Dr. Philip Warkander, the world’s first PhD graduate in Fashion Studies, has made a career of in-depth investigations about the superficial. As associate Professor at Lund University, Warkander is working within the discipline which was first defined at Stockholm University in 2006. In contrast to, for instance, London College of Fashion’s approach- which is highly informed by sociology- this branch is consciously interdisciplinary, “where the object of study – contemporary fashion, historical dress, aesthetics, clothes, etc. – inform the choice of theoretical framework and methodology”, he explains. He thereby points out the significance of methodology in Fashion Studies “as the scope of potential method is so wide” and continues by saying that “most of the seminal texts were written in other disciplines, such as philosophy, art history and sociology.”
More concretely, Warkander means that the study of Fashion holds the key to understanding modern society. Unlike other cultural expressions- such as art, literature and film, he says “fashion is situated in our everyday lives, through its intimate connection to the clothes we wear on our bodies.” He develops this: “fashion has an immediate connection to how we define ourselves as individuals, how we express our dreams, hopes and desires, both individually but also collectively. Therefore, fashion also operates as a form of lens, through which we can study the narratives that are being told through what we wear and how we wear it.”
His outfit today is for instance chosen more based on comfort rather than looks, perhaps due to the fact he is currently writing a book about contemporary fashion and needs to be at ease to concentrate. Dressed casually in Cheap-Monday denim, an Emporio Armani hoodie paired with a Moncler Gamme bleu vest and Gucci sneakers, he remarks on the irony considering the subject of his book but quickly adds that “[hopefully his] sense of dress will improve once the book is done.”
Egocentrism and a strong sense of individualism are often present in fashion, and when asked about the relationship between innate taste and external influences, Warkander turns philosophical. “Where does the personality come from? Do we have a soul? Are we born with certain traits or do we develop them based on what we experience as children?’ Providing a balanced conclusion he believes it to be a combination and that ‘certainly some people have a greater inclination to think about and care for aesthetics, and to develop strong personal interpretations of style, and yes I do think this is part of the very core of who those people are, but that again brings us back to the original question of where we come from. In this life, I care a great deal about aesthetics and style, but will that translate to my next existence? I don’t know.”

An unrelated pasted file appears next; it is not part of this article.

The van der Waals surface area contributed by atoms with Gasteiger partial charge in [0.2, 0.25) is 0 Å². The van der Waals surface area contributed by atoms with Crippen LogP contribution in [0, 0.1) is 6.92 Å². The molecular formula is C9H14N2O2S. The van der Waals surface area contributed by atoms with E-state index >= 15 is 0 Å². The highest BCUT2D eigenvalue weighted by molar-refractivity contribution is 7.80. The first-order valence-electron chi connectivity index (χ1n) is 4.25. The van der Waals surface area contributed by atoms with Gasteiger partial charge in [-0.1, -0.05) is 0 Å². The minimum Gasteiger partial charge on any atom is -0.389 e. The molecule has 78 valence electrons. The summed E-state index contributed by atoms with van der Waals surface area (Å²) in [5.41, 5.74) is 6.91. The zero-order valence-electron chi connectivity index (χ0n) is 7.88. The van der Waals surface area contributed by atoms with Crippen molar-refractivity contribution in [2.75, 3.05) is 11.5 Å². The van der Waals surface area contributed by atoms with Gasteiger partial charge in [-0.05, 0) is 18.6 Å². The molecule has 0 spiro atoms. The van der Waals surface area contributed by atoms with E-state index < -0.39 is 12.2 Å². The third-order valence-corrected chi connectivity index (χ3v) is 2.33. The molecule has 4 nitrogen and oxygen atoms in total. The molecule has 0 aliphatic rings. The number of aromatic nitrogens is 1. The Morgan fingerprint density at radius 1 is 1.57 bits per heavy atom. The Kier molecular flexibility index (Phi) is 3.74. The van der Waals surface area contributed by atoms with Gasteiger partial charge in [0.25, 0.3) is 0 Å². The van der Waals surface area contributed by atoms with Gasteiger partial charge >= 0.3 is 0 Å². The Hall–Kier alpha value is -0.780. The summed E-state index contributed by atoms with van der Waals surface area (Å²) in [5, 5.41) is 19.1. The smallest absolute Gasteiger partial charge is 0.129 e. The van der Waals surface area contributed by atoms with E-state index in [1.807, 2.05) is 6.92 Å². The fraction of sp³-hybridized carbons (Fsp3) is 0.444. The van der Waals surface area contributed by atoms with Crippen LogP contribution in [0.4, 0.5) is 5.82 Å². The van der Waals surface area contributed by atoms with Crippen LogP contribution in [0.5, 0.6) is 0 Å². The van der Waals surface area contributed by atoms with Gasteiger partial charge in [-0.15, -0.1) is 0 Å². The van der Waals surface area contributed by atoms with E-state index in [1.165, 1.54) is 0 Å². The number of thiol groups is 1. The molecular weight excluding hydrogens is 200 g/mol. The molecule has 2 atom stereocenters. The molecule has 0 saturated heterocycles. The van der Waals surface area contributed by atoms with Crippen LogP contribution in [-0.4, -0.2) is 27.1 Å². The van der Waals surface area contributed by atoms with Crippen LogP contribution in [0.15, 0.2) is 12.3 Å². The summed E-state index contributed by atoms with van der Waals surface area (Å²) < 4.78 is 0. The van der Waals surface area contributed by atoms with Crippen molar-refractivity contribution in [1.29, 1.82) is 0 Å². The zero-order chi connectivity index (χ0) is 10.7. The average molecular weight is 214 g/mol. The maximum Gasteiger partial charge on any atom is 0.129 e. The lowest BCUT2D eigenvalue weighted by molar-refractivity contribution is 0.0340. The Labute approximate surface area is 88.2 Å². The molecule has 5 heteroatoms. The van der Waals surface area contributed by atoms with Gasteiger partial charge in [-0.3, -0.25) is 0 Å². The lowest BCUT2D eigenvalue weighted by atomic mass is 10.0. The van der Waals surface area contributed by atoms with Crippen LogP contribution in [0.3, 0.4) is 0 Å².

In fashion, the analysis often never goes beyond personal opinion, which Warkander deems to be a critical error. In reviewing fashion, he states “[a] routine mistake is to filter [it] through our own preferences’, and instead ‘we should understand it based on the cultural and aesthetic context it is presented in, and from that point initiate our analysis.” Objectivity is not necessarily the aim he says, but “we should try to find as many perspectives and points of view as possible, to compare and contrast with, in order to crate a nuanced and critical account.” Further, he withholds that an understanding of the arts favours any thorough analysis of fashion as it “helps you connect the dots.”
Even having said this, Warkander remains hesitant to the current ‘academisation’, as he calls it, of Fashion education. After years of experience working at prominent schools in France and Sweden he has seen a tendency in which design students are required to write academic essays. “I would actually encourage young people to carefully think about what it is they want to do in fashion. For some, who want to work with management or the business aspect, going to university makes sense. But for others, who want to become stylists or photographers or something like this, I think they should try to become someone’s assistant, and learn the practical aspects of the trade.”
Similar to his career advice, his final style lesson is about self-assurance and that, in contrast to the dogmatic publications out there, we should “not listen to what others tell [us] so much.” Perhaps something easier said than done, when our wardrobes are synthesized by contemporary society.
Photograph: Tomas Falmer